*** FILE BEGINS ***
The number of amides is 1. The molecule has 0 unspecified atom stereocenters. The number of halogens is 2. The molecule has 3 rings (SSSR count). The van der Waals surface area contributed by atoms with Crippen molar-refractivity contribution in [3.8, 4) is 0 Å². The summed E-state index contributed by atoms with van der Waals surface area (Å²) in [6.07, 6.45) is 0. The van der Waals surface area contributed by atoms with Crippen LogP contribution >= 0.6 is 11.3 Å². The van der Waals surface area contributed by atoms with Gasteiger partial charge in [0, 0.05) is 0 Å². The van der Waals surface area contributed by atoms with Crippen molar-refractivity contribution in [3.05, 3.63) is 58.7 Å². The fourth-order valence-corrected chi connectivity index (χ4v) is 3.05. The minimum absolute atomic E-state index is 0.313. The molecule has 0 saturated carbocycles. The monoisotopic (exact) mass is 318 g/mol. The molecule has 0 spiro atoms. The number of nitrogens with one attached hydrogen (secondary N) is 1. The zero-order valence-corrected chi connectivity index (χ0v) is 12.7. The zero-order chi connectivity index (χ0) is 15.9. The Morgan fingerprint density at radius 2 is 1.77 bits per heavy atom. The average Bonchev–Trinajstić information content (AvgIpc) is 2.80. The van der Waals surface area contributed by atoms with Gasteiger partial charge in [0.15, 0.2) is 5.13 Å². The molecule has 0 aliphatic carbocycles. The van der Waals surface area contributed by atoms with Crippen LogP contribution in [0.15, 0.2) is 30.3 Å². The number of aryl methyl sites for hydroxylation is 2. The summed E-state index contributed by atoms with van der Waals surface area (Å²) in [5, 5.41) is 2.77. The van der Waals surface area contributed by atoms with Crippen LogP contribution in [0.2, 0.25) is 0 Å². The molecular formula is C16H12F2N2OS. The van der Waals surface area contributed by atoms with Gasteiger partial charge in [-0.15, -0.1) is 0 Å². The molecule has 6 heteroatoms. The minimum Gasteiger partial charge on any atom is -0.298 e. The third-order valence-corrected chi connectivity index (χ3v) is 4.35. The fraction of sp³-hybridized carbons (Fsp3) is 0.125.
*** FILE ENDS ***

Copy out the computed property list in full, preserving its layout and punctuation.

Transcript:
The number of amides is 1. The molecule has 0 unspecified atom stereocenters. The number of halogens is 2. The molecule has 3 rings (SSSR count). The van der Waals surface area contributed by atoms with Crippen molar-refractivity contribution in [3.8, 4) is 0 Å². The summed E-state index contributed by atoms with van der Waals surface area (Å²) in [6.07, 6.45) is 0. The van der Waals surface area contributed by atoms with Crippen LogP contribution >= 0.6 is 11.3 Å². The van der Waals surface area contributed by atoms with Gasteiger partial charge in [0, 0.05) is 0 Å². The van der Waals surface area contributed by atoms with Crippen molar-refractivity contribution in [3.05, 3.63) is 58.7 Å². The fourth-order valence-corrected chi connectivity index (χ4v) is 3.05. The minimum absolute atomic E-state index is 0.313. The molecule has 0 saturated carbocycles. The monoisotopic (exact) mass is 318 g/mol. The molecule has 0 spiro atoms. The number of nitrogens with one attached hydrogen (secondary N) is 1. The zero-order valence-corrected chi connectivity index (χ0v) is 12.7. The zero-order chi connectivity index (χ0) is 15.9. The Morgan fingerprint density at radius 2 is 1.77 bits per heavy atom. The average Bonchev–Trinajstić information content (AvgIpc) is 2.80. The van der Waals surface area contributed by atoms with Gasteiger partial charge in [0.15, 0.2) is 5.13 Å². The molecule has 0 aliphatic carbocycles. The van der Waals surface area contributed by atoms with Crippen LogP contribution in [0.15, 0.2) is 30.3 Å². The number of aryl methyl sites for hydroxylation is 2. The summed E-state index contributed by atoms with van der Waals surface area (Å²) in [5, 5.41) is 2.77. The van der Waals surface area contributed by atoms with Crippen LogP contribution in [0.2, 0.25) is 0 Å². The molecular formula is C16H12F2N2OS. The van der Waals surface area contributed by atoms with Gasteiger partial charge in [-0.15, -0.1) is 0 Å². The molecule has 6 heteroatoms. The minimum Gasteiger partial charge on any atom is -0.298 e. The third-order valence-corrected chi connectivity index (χ3v) is 4.35. The fraction of sp³-hybridized carbons (Fsp3) is 0.125.